We are all atheists about most gods

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Amun-Ra of the ancient Egyptian religion
Zeus of the ancient Greek religion
Odin accompanied by his ravens
Baal welding a thunderbolt

The we are all atheists about most gods argument, also known as the one step further argument, points out that since everyone rejects most gods, and the reasons for rejection applies to all gods, therefore belief in all gods should be rejected.

"I contend that we are both atheists. I just believe in one fewer god than you do. When you understand why you dismiss all other possible gods, you will understand why I dismiss yours."

— Stephen Henry Roberts

"[M]odern theists might acknowledge that, when it comes to Baal and the Golden Calf, Thor and Wotan, Poseidon and Apollo, Mithras and Ammon Ra, they are actually atheists. We are all atheists about most of the gods that humanity has ever believed in. Some of us just go one god further."

Richard Dawkins
"[...]the atheist is trying to say that the Christian has used his or her reasoning to come to the conclusion that all other Gods are false. In other words, “You Christians believe in just your God, but you’ve rejected all others. We just take it one step further and reject yours too.”[1]"

The argument is very similar to the Santa Claus argument.

Counter arguments

One response is the argument from personal experience, which ignores the fact that many other religions report similar experiences that they say authenticates their god:

"The Christian may have rejected other gods because he or she has personal revelation. He or she may have the self-verification of the Holy Spirit within, and this automatically leads to the rejection of all other faiths[1]"

Apologists object to being called atheists. The argument above makes an equivocation when using the word "atheist" to apply it to theists. Perhaps the argument would be better stated as "we both disbelieve in most gods based on some reasoning, this reasoning applies to all gods, and to be consistent we should disbelieve in all gods".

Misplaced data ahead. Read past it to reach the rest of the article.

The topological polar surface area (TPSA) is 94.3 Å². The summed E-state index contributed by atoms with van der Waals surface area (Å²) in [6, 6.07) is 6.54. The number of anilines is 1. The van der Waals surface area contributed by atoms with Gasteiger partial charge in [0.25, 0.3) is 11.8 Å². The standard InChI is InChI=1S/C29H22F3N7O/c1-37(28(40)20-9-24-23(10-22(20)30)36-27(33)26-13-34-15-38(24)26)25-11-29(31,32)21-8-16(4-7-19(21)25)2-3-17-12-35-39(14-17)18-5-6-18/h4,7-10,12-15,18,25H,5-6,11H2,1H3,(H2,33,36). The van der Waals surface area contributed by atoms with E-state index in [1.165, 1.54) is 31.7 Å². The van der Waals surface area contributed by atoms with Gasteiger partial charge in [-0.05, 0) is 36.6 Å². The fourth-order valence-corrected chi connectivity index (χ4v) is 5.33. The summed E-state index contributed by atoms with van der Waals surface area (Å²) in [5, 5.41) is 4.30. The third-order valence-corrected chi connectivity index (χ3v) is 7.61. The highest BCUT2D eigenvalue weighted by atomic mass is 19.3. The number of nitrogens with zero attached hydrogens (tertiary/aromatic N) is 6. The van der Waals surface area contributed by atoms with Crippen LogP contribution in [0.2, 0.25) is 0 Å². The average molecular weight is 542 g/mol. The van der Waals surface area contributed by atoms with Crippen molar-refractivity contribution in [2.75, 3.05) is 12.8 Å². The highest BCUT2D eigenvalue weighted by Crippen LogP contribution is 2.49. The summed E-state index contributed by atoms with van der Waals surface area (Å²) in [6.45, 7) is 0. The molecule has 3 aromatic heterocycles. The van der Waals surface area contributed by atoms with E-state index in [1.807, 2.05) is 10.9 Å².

There is a straw man version:

"I don’t have to take the time to reject Christ any more than you have to take the time to reject all the millions of gods that are out there. It just happens by default. The justification for my atheism is the same as yours with respect to your rejection of all the other possible gods.[2]"

A factually questionable special pleading (and assumes Christianity is not also based on social convention):

"People did not really believe in Shu, Nut, Hercules, Baal, Wearisomu, Enki, Utu, Diana, and the like in the same way that people believe in Yahweh. Their belief was more of a social convention which included all the pressures that such a system demanded.[2]"

Argument from historical sources:

"Christianity exists not because of rural pragmatism, but because of historic events.[2]"

No true Scotsman:

"More importantly, the gods of these pantheons were/are not really gods in the proper sense. In order to call them such is a misunderstanding of what “god” means.[2]"

Strictly speaking, the argument claims that belief in any particular god is unjustified, not that gods (in a very broad sense) don't exist.[3]

References

  1. 1.0 1.1 [1]
  2. 2.0 2.1 2.2 2.3 [2]
  3. [3]
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